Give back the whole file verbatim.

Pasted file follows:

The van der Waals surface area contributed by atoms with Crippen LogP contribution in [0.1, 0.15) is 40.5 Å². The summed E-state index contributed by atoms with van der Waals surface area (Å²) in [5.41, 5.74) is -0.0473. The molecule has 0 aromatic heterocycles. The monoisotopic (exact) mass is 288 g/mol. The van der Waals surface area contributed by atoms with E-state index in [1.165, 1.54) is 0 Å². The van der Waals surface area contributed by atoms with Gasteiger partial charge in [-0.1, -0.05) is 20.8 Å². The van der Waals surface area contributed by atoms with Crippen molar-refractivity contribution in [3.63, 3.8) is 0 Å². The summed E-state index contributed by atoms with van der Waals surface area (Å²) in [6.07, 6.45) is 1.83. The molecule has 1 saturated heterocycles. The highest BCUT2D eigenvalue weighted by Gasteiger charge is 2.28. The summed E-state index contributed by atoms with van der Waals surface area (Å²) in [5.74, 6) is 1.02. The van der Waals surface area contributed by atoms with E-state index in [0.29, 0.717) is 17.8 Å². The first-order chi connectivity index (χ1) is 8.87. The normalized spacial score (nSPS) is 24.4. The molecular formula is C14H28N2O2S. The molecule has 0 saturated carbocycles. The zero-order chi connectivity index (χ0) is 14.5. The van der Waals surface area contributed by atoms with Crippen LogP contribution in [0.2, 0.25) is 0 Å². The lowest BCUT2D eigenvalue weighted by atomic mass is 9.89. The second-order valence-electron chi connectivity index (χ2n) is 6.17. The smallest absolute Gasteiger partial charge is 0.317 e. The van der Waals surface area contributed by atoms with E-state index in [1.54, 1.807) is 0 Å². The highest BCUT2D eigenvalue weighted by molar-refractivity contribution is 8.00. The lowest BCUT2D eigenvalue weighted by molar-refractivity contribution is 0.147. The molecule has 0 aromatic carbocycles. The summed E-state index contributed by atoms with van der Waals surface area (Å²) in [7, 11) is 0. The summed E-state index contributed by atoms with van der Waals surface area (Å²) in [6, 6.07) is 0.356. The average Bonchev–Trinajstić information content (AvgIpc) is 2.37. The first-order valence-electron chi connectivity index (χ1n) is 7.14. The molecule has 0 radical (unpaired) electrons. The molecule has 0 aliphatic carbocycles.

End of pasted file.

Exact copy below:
The van der Waals surface area contributed by atoms with Crippen LogP contribution in [0.1, 0.15) is 40.5 Å². The summed E-state index contributed by atoms with van der Waals surface area (Å²) in [5.41, 5.74) is -0.0473. The molecule has 0 aromatic heterocycles. The monoisotopic (exact) mass is 288 g/mol. The van der Waals surface area contributed by atoms with E-state index in [1.165, 1.54) is 0 Å². The van der Waals surface area contributed by atoms with Gasteiger partial charge in [-0.1, -0.05) is 20.8 Å². The van der Waals surface area contributed by atoms with Crippen molar-refractivity contribution in [3.63, 3.8) is 0 Å². The summed E-state index contributed by atoms with van der Waals surface area (Å²) in [6.07, 6.45) is 1.83. The molecule has 1 saturated heterocycles. The highest BCUT2D eigenvalue weighted by Gasteiger charge is 2.28. The summed E-state index contributed by atoms with van der Waals surface area (Å²) in [5.74, 6) is 1.02. The van der Waals surface area contributed by atoms with E-state index in [0.29, 0.717) is 17.8 Å². The first-order chi connectivity index (χ1) is 8.87. The normalized spacial score (nSPS) is 24.4. The molecular formula is C14H28N2O2S. The molecule has 0 saturated carbocycles. The zero-order chi connectivity index (χ0) is 14.5. The van der Waals surface area contributed by atoms with Crippen LogP contribution in [0.2, 0.25) is 0 Å². The lowest BCUT2D eigenvalue weighted by atomic mass is 9.89. The second-order valence-electron chi connectivity index (χ2n) is 6.17. The smallest absolute Gasteiger partial charge is 0.317 e. The van der Waals surface area contributed by atoms with E-state index in [1.54, 1.807) is 0 Å². The highest BCUT2D eigenvalue weighted by molar-refractivity contribution is 8.00. The lowest BCUT2D eigenvalue weighted by molar-refractivity contribution is 0.147. The molecule has 0 aromatic carbocycles. The summed E-state index contributed by atoms with van der Waals surface area (Å²) in [7, 11) is 0. The summed E-state index contributed by atoms with van der Waals surface area (Å²) in [6, 6.07) is 0.356. The average Bonchev–Trinajstić information content (AvgIpc) is 2.37. The first-order valence-electron chi connectivity index (χ1n) is 7.14. The molecule has 0 radical (unpaired) electrons. The molecule has 0 aliphatic carbocycles.